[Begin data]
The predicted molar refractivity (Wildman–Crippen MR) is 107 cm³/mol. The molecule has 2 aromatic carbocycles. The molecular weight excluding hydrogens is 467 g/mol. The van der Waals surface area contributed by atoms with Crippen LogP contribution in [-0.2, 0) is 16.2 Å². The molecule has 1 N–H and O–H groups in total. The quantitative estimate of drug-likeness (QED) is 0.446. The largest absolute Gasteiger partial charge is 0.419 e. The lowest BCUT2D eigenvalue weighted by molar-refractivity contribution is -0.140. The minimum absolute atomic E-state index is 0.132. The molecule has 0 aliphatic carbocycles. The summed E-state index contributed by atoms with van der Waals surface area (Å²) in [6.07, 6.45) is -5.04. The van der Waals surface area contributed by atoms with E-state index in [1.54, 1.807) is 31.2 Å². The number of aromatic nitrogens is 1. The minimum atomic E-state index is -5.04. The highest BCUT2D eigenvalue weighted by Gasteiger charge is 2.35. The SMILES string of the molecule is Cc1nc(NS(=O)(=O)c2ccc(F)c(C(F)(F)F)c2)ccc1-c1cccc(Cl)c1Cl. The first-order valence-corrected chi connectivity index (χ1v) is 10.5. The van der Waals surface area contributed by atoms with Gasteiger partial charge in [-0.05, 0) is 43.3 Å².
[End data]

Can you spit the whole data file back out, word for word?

The predicted molar refractivity (Wildman–Crippen MR) is 107 cm³/mol. The molecule has 2 aromatic carbocycles. The molecular weight excluding hydrogens is 467 g/mol. The van der Waals surface area contributed by atoms with Crippen LogP contribution in [-0.2, 0) is 16.2 Å². The molecule has 1 N–H and O–H groups in total. The quantitative estimate of drug-likeness (QED) is 0.446. The largest absolute Gasteiger partial charge is 0.419 e. The lowest BCUT2D eigenvalue weighted by molar-refractivity contribution is -0.140. The minimum absolute atomic E-state index is 0.132. The molecule has 0 aliphatic carbocycles. The summed E-state index contributed by atoms with van der Waals surface area (Å²) in [6.07, 6.45) is -5.04. The van der Waals surface area contributed by atoms with E-state index in [1.54, 1.807) is 31.2 Å². The number of aromatic nitrogens is 1. The minimum atomic E-state index is -5.04. The highest BCUT2D eigenvalue weighted by Gasteiger charge is 2.35. The SMILES string of the molecule is Cc1nc(NS(=O)(=O)c2ccc(F)c(C(F)(F)F)c2)ccc1-c1cccc(Cl)c1Cl. The first-order valence-corrected chi connectivity index (χ1v) is 10.5. The van der Waals surface area contributed by atoms with Gasteiger partial charge in [-0.05, 0) is 43.3 Å².